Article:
Quentin Tarantino says “sex is not part of my vision”

Quentin Tarantino has been discussing his moviemaking career this week, explaining why Death Proof’s flop knocked his confidence, and revealing why he rarely includes sex in his movies.

Quentin Tarantino movies are relatively sex-free zones. The writer-director is working his way towards his tenth and supposedly final film, but throughout his celluloid journey, Tarantino has rarely entered the bedroom onscreen.

Characters talk about the deed, but from Reservoir Dogs and Pulp Fiction, to Kill Bill and The Hateful Eight, they rarely do it.

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While promoting his new book ‘Cinema Speculation,’ Tarantino has addressed that lack of sex in his films.

Quentin Tarantino says “sex is not part of my vision”

“It’s true, sex is not part of my vision of cinema,” Tarantino told Ara.

Beyond Louis Garcia hooking up with Melanie in Jackie Brown, that’s pretty much true – though the dialogue is R-rated throughout his career, the relationship stuff is very much PG.

Tarantino continues: “The truth is that, in real life, it’s a pain to shoot sex scenes, everyone is very tense. And if it was already a bit problematic to do it before, now it is even more so. If there had ever been a sex scene that was essential to the story, I would have, but so far it hasn’t been necessary.”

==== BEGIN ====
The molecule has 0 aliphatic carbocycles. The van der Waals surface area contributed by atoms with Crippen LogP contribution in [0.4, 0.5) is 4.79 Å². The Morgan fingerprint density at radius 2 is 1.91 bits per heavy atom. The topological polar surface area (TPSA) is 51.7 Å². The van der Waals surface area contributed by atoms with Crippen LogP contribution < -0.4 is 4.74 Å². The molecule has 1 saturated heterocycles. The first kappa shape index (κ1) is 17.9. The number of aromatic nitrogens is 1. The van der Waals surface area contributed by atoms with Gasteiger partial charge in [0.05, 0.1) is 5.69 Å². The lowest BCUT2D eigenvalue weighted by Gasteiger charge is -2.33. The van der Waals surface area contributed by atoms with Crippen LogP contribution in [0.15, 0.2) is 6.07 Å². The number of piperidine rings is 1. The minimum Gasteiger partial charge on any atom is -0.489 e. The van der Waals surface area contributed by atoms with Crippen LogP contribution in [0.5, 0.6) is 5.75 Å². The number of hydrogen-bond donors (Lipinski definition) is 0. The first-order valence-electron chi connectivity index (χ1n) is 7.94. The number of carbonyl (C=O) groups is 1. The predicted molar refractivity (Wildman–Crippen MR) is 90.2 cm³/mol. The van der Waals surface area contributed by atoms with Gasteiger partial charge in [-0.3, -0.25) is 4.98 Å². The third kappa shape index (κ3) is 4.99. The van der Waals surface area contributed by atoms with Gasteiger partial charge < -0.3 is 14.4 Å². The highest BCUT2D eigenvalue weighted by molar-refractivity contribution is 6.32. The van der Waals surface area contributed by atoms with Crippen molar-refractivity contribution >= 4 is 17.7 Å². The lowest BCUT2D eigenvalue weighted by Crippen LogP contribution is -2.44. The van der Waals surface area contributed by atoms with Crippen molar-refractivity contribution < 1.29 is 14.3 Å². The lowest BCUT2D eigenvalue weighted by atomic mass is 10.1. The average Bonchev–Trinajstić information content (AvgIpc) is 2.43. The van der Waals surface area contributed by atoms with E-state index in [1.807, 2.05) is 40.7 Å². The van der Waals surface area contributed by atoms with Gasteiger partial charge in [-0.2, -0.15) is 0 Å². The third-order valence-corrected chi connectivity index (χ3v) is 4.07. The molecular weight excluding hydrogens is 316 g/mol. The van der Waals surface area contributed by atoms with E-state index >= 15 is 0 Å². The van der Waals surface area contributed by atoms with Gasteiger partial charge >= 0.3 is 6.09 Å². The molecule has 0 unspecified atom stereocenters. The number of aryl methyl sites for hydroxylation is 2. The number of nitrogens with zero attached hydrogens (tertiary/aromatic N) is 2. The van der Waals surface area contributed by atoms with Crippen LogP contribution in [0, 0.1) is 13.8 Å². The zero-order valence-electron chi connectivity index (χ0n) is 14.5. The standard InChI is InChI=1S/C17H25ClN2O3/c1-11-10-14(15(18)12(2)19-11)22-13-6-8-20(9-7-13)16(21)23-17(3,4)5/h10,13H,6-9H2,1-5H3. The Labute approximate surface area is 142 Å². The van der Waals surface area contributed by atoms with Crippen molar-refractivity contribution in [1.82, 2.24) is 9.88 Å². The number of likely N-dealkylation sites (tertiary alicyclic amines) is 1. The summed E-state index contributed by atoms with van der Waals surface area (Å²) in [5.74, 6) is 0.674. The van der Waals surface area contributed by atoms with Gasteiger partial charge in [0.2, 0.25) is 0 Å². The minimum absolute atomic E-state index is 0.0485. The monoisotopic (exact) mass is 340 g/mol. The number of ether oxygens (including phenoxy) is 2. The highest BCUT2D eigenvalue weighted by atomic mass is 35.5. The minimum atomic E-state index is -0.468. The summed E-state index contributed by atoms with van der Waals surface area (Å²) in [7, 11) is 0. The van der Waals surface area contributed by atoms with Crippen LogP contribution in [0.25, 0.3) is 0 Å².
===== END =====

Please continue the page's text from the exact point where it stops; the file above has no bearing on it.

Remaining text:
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Why Death Proof knocked Tarantino’s confidence

In the same interview, Tarantino speculates as to why exploitation flick Death Proof – which played alongside Robert Rodriguez’s Planet Terror as part of the Grindhouse double bill – flopped.

“For a while I was getting a lot of project proposals,” QT tells Ara. “Until the studios ended up assuming that I do my stories and it wasn’t worth the effort. But after Death Proof – which didn’t do well at the box office and was a bit of a shock to my confidence – I started getting proposals again.”

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“They must have thought, ‘Perhaps now he’s touched and his temper has gone down, now is the time.’ And there’s nothing wrong with making commissioned movies for Hollywood. They always offered me interesting projects. But I preferred to reinvest in myself and made Inglourious Basterds.’

“With Grindhouse, I think me and Robert just felt that people had a little more of a concept of the history of double features and exploitation movies. No, they didn’t. At all. They had no idea what the f**k they were watching. It meant nothing to them, alright, what we were doing. So that was a case of being a little too cool for school.”

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For news of what Quentin Tarantino might be doing next, head here.

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